Franz Beckenbauer, who headed Germany's 2006 World Cup organising committee, said on Monday a transfer of 6.7 million euros to world football's governing body FIFA in 2005 was a mistake but rejected claims it was a return of a loan to buy votes in favour of the country's World Cup bid.
In a brief statement sent to media, the former World Cup-winning player and coach, who is a key figure in an affair involving an alleged slush fund used to bribe FIFA voting members back in 2000 to award the tournament to Germany, again said the Germans never bought votes.
"In order to get a subsidy from FIFA (for the organisation of the 2006 World Cup) those involved went ahead with a proposal from the FIFA finance commission that in today's eyes should have been rejected. I, as President of the then organising committee bear the responsibility of this mistake."
But he said any claims of a votes-for-cash deal were not true.
"There were no votes bought in order to get the nod for the 2006 World Cup," Beckenbauer, 70, said.
Der Spiegel magazine had reported an alleged slush fund of 6.7 million euros was used to buy votes for Germany. The money had been provided by then Adidas CEO Robert Louis-Dreyfus, the magazine said.
The German Football Association (DFB) has rejected the claims as groundless but has said it was investigating a payment of the same amount from the organising committee to FIFA in 2005.
DFB President Wolfgang Niersbach, who was vice president of the 2006 World Cup organising committee, acknowledged last week there were unanswered questions surrounding that payment, saying the money was demanded by FIFA's finance committee in order to pay out a contribution of 170 million euros towards the Germans' organisational budget.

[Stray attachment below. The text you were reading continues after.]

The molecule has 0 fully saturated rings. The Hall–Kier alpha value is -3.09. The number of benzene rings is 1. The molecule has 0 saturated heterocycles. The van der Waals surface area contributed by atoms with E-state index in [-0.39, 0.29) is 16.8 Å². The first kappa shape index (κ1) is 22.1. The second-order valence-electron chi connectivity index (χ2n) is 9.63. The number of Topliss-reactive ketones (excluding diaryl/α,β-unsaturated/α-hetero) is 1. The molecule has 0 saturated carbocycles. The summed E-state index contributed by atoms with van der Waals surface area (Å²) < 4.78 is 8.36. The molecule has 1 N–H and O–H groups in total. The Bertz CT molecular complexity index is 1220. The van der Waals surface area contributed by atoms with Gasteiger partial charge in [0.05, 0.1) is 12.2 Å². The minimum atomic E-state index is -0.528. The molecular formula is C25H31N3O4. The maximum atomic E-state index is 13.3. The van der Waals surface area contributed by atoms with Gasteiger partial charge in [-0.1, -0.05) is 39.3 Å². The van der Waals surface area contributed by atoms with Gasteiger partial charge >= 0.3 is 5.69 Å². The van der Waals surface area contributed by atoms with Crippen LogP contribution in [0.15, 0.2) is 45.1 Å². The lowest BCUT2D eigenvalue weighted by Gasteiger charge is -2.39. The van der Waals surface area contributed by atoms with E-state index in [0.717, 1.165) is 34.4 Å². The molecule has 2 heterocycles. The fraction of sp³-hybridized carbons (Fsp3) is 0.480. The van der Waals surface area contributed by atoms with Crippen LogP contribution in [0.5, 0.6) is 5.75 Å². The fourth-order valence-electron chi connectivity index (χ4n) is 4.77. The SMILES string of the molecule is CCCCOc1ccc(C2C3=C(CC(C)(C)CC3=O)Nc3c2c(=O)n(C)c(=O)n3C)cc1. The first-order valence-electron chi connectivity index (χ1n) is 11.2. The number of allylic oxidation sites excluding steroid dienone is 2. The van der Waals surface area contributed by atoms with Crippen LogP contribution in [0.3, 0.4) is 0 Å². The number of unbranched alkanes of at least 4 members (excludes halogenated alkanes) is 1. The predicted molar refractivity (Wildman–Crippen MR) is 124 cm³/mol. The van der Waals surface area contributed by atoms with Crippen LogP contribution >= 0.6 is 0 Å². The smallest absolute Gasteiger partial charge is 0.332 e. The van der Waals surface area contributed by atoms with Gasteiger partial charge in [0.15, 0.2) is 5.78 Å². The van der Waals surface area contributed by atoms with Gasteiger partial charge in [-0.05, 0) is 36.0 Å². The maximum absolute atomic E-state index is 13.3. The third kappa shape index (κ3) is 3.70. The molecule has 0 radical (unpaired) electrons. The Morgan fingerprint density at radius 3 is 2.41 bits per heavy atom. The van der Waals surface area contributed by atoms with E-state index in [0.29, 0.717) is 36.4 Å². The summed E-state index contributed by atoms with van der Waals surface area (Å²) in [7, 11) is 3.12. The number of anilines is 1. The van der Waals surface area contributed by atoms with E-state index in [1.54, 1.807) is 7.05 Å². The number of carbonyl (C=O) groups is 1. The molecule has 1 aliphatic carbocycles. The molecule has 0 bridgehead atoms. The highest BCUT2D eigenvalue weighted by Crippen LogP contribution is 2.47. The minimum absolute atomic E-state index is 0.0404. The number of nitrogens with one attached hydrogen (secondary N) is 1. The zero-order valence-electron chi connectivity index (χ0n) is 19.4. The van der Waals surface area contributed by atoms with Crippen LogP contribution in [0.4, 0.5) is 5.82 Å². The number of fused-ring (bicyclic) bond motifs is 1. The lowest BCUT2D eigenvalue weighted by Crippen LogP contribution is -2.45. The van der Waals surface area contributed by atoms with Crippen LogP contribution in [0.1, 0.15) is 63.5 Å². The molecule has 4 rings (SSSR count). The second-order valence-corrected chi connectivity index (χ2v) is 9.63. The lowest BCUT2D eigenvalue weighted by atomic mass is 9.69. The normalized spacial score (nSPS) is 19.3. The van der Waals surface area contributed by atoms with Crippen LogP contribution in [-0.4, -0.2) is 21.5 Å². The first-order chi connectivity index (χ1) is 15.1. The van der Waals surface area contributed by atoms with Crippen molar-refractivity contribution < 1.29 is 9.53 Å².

When asked why the Germans have to pay FIFA a small sum to unlock a payment for them that was much larger, Niersbach, a vice-president of the organising committee back in 2005, said he did not know.
Der Spiegel claims the 2005 payment to FIFA was repaying Louis-Dreyfus for his loan five years earlier through the football body. Niersbach's predecessor Theo Zwanziger has also said there was an alleged slush fund.
Niersbach has been invited to appear before Germany's parliamentary committee on sports on November 4 but has yet to say whether he will go.
German FA chief summoned to appear before parliament
Germany's soccer chief must urgently appear before a parliament committee to answer allegations of slush fund payments to secure the 2006 World Cup, and to tackle a scandal that threatens to damage the sport in Germany, MP Oezcan Mutlu said on Monday.
"There are questions after questions that have remained unanswered and that is not contributing to the clearing up of what exactly happened with our "Sommermaerchen" (summer fairy tale)," said Green Party MP Mutlu, echoing a term used to describe an outpouring of enthusiasm among Germans around the tournament that year.
The allegations, besides shaking German soccer, have fueled a deepening crisis over the running of world soccer, whose governing body FIFA is the target of corruption investigations in Switzerland and the United States.
Mutlu, a member of parliament's sports committee and long-standing critic of FIFA, told Reuters German football association (DFB) head Wolfgang Niersbach had not responded to an invitation to appear before the committee on November 4.
"My goal is that he comes and answers our questions. Full transparency," Mutlu said.
"If he does not come, then the suspicions will only grow stronger and will damage the sport."
The DFB refused to comment when repeatedly contacted by Reuters on the invitation to the hearing.
The DFB boss has been invited to respond to allegations from both media and his predecessor, Theo Zwanziger, that a slush fund containing 6.7 million euros was used to buy votes backing of Germany's 2006 world Cup bid in 2000.
Der Spiegel magazine said both Niersbach, a vice president of the organising committee at the time, and Franz Beckenbauer, a former World Cup-winning player and coach who headed Germany's World Cup organising committee, allegedly knew about it.
"And at the heart of it all, Franz Beckenbauer, the Kaiser, remains silent," Mutlu said. Beckenbauer, one of the great sporting heroes of Germany, issued a brief statement more than a week ago denying the allegations but has not spoken since.
Niersbach also denies any wrongdoing but the DFB president has confirmed the association is investigating a transfer of that amount to FIFA in 2005, raising further speculation.
"With the ongoing revelations in the media there is the feeling that the FIFA scandal has now firmly arrived at the DFB," Mutlu said. "We can now also talk about a DFB scandal."
"Don’t forget that there was also tax money invested in the World Cup...so, for this reason, we as politicians have the obligation to ask these questions and demand full transparency."